South China Sea is Beijing’s top foreign policy priority with developing nations, US think tank says
Southeast Asia, with its close political, economic and cultural ties, is the most important developing region for China, Rand Corp says
Southeast Asia is the top priority in Beijing’s foreign policy with the developing world despite its unresolved territorial disputes over the South China Sea, a US-based think tank said.
While the United States and China are competitors on the world stage and appear to be working separately, the two powers that are currently locked in a trade war, may be able to collaborate outside Asia where they have fewer overlapping interests, the California-based Rand Corp said in a study of China’s policies with the developing world.
Southeast Asia, with its close political, economic and cultural ties, is the most important developing region for China despite its long-standing territorial disputes with Vietnam, the Philippines, Malaysia and Brunei over the South China Sea.
China has been Asean’s top trading partner for the past eight years and also its third-largest source of foreign direct investment. In 2017 China’s trade with Asean was US$514 billion, with Vietnam, Malaysia and Thailand being its biggest trading partners, according to official figures from Beijing.
According to the Rand report, 21 of China’s 39 maritime trade routes and 60 per cent of Chinese trade pass by the Spratly Islands, a disputed group of islands claimed by China, Malaysia, the Philippines and Vietnam.
“Unlike other developing regions, China’s trade with the region is weighted much more heavily towards two-way trade in manufactured items rather than by China’s purchase of raw materials,” the report said.
“All 10 members of the Association of Southeast Asian Nations [Asean] are among the 57 founding members of the China-led Asian Infrastructure Investment Bank, which is widely seen as a vehicle for funding the ‘Belt and Road Initiative’.”
According to the report, four countries in the region – Indonesia, Malaysia, Thailand and Vietnam – are central to Beijing’s interests.
“Indonesia, Malaysia and Thailand have not taken firm stances against Chinese territorial claims in the South China Sea, have friendly relations with China, and are among Asean’s largest, most developed economies,” the report said.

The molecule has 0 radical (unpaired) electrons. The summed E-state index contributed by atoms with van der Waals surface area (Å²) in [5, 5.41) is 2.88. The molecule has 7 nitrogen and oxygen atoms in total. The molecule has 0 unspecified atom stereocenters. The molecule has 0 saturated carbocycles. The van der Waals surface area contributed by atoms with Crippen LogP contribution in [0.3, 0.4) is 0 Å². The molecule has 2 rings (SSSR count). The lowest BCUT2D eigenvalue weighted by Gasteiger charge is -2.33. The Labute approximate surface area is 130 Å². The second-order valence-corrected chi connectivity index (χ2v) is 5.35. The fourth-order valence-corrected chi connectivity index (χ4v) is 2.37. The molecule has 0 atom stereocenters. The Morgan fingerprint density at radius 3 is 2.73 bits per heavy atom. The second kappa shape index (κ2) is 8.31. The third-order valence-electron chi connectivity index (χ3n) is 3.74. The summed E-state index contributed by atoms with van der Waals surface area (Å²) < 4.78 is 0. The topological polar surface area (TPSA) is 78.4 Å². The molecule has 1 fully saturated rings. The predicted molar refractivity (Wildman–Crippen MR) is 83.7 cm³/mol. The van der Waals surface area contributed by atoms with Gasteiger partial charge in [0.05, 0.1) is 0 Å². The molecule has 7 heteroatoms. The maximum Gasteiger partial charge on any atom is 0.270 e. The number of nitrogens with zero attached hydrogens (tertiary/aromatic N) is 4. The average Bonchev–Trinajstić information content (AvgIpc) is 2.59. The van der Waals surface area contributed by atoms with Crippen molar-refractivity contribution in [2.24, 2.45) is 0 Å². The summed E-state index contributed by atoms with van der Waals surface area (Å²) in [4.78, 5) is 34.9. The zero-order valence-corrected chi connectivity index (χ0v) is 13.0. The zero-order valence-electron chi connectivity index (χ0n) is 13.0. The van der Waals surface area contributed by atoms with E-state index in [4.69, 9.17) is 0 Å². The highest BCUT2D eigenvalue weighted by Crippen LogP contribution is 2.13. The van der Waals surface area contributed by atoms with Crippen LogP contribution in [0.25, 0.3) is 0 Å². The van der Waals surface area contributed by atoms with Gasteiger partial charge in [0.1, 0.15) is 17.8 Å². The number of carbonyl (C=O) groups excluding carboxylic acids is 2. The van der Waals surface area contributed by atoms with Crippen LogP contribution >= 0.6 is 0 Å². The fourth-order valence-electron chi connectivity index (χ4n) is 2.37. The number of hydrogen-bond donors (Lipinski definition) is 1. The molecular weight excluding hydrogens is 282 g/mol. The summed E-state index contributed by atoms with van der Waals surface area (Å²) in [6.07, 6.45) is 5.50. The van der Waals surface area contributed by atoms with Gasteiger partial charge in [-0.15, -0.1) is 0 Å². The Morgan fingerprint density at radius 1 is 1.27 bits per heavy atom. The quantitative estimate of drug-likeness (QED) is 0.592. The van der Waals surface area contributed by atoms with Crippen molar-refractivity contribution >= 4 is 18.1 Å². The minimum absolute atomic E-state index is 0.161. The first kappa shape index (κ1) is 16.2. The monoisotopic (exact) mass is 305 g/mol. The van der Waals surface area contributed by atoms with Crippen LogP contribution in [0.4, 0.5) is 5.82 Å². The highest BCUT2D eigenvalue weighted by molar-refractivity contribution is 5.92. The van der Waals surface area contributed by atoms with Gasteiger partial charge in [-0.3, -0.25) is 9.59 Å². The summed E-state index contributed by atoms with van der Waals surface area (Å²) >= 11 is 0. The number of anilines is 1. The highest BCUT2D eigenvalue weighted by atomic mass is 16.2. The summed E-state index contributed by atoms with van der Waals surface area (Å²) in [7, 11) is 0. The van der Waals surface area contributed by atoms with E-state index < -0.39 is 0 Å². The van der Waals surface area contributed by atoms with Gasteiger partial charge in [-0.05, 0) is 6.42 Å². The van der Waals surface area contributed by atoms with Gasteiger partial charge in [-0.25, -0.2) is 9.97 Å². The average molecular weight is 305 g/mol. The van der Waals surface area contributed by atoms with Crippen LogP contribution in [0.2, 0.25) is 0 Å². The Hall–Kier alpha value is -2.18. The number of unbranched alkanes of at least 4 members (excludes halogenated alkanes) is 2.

Vietnam, despite its stronger stand against Beijing’s expansionism in the South China Sea, still has strong ties to China given shared communist political ideology, the report said.
But Beijing’s policy towards Southeast Asia was “largely one of divide and conquer”, it said.
While encouraging Asean countries with no disputes with China to stay on the sidelines, Beijing is dealing with dispute claimants on a bilateral basis in an effort to keep external players, such as the US and Japan, out of its game, it said.
“China is proceeding cautiously to prevent Asean countries from uniting against China. To dampen regional concerns of Chinese military strength, Beijing has opted to use its coastguard, not the PLA Navy, as the frontline actor in preserving Chinese territorial claims” in the South China Sea, the report said.
China has upheld its claims in the South China while also increasing its military presence and promoting trade and investment, it said.
The report, which was published on Wednesday, comes at a time of growing tensions between China and the US. Earlier this month, US vice-president Mike Pence slammed China’s aggressive behaviour following a near collision between a Chinese destroyer and an American warship.
US Defence Secretary James Mattis is set to meet his Chinese counterpart Wei Fenghe on the sidelines of an Asean defence ministers’ meeting in Singapore on Thursday.